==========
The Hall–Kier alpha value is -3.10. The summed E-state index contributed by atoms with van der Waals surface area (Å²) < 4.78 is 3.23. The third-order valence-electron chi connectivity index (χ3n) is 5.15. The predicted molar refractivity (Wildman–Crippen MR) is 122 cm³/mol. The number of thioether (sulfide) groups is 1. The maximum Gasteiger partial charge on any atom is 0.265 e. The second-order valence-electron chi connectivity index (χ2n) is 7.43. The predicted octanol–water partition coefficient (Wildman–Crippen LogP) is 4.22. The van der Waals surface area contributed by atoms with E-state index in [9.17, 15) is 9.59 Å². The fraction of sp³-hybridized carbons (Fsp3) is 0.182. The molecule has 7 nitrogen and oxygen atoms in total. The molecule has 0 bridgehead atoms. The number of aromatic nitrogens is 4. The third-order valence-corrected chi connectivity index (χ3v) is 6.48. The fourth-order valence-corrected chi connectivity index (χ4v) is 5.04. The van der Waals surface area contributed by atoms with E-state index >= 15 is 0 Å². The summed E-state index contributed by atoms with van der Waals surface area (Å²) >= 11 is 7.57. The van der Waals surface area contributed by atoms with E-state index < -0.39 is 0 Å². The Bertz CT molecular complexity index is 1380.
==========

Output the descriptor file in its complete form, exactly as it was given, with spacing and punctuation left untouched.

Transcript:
The Hall–Kier alpha value is -3.10. The summed E-state index contributed by atoms with van der Waals surface area (Å²) < 4.78 is 3.23. The third-order valence-electron chi connectivity index (χ3n) is 5.15. The predicted molar refractivity (Wildman–Crippen MR) is 122 cm³/mol. The number of thioether (sulfide) groups is 1. The maximum Gasteiger partial charge on any atom is 0.265 e. The second-order valence-electron chi connectivity index (χ2n) is 7.43. The predicted octanol–water partition coefficient (Wildman–Crippen LogP) is 4.22. The van der Waals surface area contributed by atoms with E-state index in [9.17, 15) is 9.59 Å². The fraction of sp³-hybridized carbons (Fsp3) is 0.182. The molecule has 7 nitrogen and oxygen atoms in total. The molecule has 0 bridgehead atoms. The number of aromatic nitrogens is 4. The third-order valence-corrected chi connectivity index (χ3v) is 6.48. The fourth-order valence-corrected chi connectivity index (χ4v) is 5.04. The van der Waals surface area contributed by atoms with E-state index >= 15 is 0 Å². The summed E-state index contributed by atoms with van der Waals surface area (Å²) >= 11 is 7.57. The van der Waals surface area contributed by atoms with E-state index < -0.39 is 0 Å². The Bertz CT molecular complexity index is 1380.